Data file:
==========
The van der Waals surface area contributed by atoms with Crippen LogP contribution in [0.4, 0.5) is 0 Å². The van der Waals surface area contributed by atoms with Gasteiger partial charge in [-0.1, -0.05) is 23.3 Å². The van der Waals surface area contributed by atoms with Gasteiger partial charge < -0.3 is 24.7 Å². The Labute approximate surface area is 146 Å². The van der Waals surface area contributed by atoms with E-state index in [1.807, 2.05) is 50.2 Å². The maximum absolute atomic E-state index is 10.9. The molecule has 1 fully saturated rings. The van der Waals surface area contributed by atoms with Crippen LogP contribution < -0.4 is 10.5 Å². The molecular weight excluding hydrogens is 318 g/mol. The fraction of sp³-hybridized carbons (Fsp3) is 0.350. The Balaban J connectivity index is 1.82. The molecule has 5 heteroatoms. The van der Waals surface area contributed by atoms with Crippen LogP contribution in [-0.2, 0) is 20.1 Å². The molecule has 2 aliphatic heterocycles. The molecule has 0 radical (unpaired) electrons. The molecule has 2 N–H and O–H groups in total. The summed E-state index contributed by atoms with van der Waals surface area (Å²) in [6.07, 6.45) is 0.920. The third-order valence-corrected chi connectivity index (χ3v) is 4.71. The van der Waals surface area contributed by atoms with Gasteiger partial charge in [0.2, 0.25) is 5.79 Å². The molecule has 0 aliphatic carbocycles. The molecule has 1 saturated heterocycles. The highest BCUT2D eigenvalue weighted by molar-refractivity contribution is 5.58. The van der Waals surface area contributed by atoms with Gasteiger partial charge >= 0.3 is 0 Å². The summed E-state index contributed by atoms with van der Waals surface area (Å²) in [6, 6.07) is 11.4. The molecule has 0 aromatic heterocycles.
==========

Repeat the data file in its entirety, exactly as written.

The van der Waals surface area contributed by atoms with Crippen LogP contribution in [0.4, 0.5) is 0 Å². The van der Waals surface area contributed by atoms with Gasteiger partial charge in [-0.1, -0.05) is 23.3 Å². The van der Waals surface area contributed by atoms with Gasteiger partial charge < -0.3 is 24.7 Å². The Labute approximate surface area is 146 Å². The van der Waals surface area contributed by atoms with E-state index in [1.807, 2.05) is 50.2 Å². The maximum absolute atomic E-state index is 10.9. The molecule has 1 fully saturated rings. The van der Waals surface area contributed by atoms with Crippen LogP contribution < -0.4 is 10.5 Å². The molecular weight excluding hydrogens is 318 g/mol. The fraction of sp³-hybridized carbons (Fsp3) is 0.350. The Balaban J connectivity index is 1.82. The molecule has 5 heteroatoms. The van der Waals surface area contributed by atoms with Crippen LogP contribution in [-0.2, 0) is 20.1 Å². The molecule has 2 aliphatic heterocycles. The molecule has 0 radical (unpaired) electrons. The molecule has 2 N–H and O–H groups in total. The summed E-state index contributed by atoms with van der Waals surface area (Å²) in [6.07, 6.45) is 0.920. The third-order valence-corrected chi connectivity index (χ3v) is 4.71. The van der Waals surface area contributed by atoms with Gasteiger partial charge in [0.2, 0.25) is 5.79 Å². The molecule has 0 aliphatic carbocycles. The molecule has 1 saturated heterocycles. The highest BCUT2D eigenvalue weighted by molar-refractivity contribution is 5.58. The van der Waals surface area contributed by atoms with Gasteiger partial charge >= 0.3 is 0 Å². The summed E-state index contributed by atoms with van der Waals surface area (Å²) in [6, 6.07) is 11.4. The molecule has 0 aromatic heterocycles.